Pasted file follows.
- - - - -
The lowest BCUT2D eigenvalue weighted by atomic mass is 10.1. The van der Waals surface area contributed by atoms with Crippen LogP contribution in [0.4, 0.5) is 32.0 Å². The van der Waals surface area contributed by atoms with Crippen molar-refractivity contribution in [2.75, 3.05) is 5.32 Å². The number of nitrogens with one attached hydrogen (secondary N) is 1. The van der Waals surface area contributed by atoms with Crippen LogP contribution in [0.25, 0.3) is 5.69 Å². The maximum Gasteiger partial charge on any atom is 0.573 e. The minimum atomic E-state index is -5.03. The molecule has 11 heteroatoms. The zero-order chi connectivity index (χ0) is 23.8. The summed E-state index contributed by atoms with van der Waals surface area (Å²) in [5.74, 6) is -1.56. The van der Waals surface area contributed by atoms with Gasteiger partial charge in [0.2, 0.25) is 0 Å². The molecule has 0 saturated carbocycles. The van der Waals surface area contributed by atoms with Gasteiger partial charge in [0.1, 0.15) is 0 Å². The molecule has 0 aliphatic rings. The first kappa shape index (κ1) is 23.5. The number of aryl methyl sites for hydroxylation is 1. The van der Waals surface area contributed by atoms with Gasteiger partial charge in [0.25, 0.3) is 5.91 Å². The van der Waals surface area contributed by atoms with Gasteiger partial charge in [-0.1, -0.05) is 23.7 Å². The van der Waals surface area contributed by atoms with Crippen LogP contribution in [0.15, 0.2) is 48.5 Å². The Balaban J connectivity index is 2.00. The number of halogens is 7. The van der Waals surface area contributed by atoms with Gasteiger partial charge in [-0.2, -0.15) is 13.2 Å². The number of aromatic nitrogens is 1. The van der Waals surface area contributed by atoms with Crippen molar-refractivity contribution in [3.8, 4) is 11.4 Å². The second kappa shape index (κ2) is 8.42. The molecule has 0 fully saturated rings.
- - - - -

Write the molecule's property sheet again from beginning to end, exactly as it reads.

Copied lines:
The lowest BCUT2D eigenvalue weighted by atomic mass is 10.1. The van der Waals surface area contributed by atoms with Crippen LogP contribution in [0.4, 0.5) is 32.0 Å². The van der Waals surface area contributed by atoms with Crippen molar-refractivity contribution in [2.75, 3.05) is 5.32 Å². The number of nitrogens with one attached hydrogen (secondary N) is 1. The van der Waals surface area contributed by atoms with Crippen LogP contribution in [0.25, 0.3) is 5.69 Å². The maximum Gasteiger partial charge on any atom is 0.573 e. The minimum atomic E-state index is -5.03. The molecule has 11 heteroatoms. The zero-order chi connectivity index (χ0) is 23.8. The summed E-state index contributed by atoms with van der Waals surface area (Å²) in [5.74, 6) is -1.56. The van der Waals surface area contributed by atoms with Gasteiger partial charge in [0.2, 0.25) is 0 Å². The molecule has 0 saturated carbocycles. The van der Waals surface area contributed by atoms with Gasteiger partial charge in [0.1, 0.15) is 0 Å². The molecule has 0 aliphatic rings. The first kappa shape index (κ1) is 23.5. The number of aryl methyl sites for hydroxylation is 1. The van der Waals surface area contributed by atoms with Gasteiger partial charge in [0.25, 0.3) is 5.91 Å². The van der Waals surface area contributed by atoms with Gasteiger partial charge in [-0.1, -0.05) is 23.7 Å². The van der Waals surface area contributed by atoms with Crippen LogP contribution in [0.15, 0.2) is 48.5 Å². The Balaban J connectivity index is 2.00. The number of halogens is 7. The van der Waals surface area contributed by atoms with Gasteiger partial charge in [-0.2, -0.15) is 13.2 Å². The number of aromatic nitrogens is 1. The van der Waals surface area contributed by atoms with Crippen molar-refractivity contribution in [3.8, 4) is 11.4 Å². The second kappa shape index (κ2) is 8.42. The molecule has 0 fully saturated rings.